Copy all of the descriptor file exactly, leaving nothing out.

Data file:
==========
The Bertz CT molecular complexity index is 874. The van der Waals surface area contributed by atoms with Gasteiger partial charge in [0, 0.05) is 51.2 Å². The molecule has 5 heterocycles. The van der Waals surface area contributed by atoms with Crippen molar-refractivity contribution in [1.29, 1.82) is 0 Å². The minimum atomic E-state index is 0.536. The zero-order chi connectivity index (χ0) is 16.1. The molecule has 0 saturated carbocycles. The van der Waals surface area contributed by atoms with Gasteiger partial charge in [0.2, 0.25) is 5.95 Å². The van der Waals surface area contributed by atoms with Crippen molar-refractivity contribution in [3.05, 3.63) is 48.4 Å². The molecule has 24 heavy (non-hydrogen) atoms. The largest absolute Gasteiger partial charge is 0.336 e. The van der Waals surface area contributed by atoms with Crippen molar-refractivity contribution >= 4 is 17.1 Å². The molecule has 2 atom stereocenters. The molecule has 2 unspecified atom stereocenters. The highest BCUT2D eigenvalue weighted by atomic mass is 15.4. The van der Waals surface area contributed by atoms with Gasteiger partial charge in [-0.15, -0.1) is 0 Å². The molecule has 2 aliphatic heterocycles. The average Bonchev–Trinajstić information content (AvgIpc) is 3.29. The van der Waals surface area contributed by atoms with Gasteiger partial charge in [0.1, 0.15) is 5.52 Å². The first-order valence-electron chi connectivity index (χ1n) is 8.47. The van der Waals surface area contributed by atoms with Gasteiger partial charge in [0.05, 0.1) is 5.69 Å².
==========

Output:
The Bertz CT molecular complexity index is 874. The van der Waals surface area contributed by atoms with Gasteiger partial charge in [0, 0.05) is 51.2 Å². The molecule has 5 heterocycles. The van der Waals surface area contributed by atoms with Crippen molar-refractivity contribution in [1.29, 1.82) is 0 Å². The minimum atomic E-state index is 0.536. The zero-order chi connectivity index (χ0) is 16.1. The molecule has 0 saturated carbocycles. The van der Waals surface area contributed by atoms with Gasteiger partial charge in [0.2, 0.25) is 5.95 Å². The van der Waals surface area contributed by atoms with Crippen molar-refractivity contribution in [3.05, 3.63) is 48.4 Å². The molecule has 24 heavy (non-hydrogen) atoms. The largest absolute Gasteiger partial charge is 0.336 e. The van der Waals surface area contributed by atoms with Crippen molar-refractivity contribution >= 4 is 17.1 Å². The molecule has 2 atom stereocenters. The molecule has 2 unspecified atom stereocenters. The highest BCUT2D eigenvalue weighted by atomic mass is 15.4. The van der Waals surface area contributed by atoms with Gasteiger partial charge in [-0.15, -0.1) is 0 Å². The molecule has 2 aliphatic heterocycles. The average Bonchev–Trinajstić information content (AvgIpc) is 3.29. The van der Waals surface area contributed by atoms with Gasteiger partial charge in [0.1, 0.15) is 5.52 Å². The first-order valence-electron chi connectivity index (χ1n) is 8.47. The van der Waals surface area contributed by atoms with Gasteiger partial charge in [0.05, 0.1) is 5.69 Å².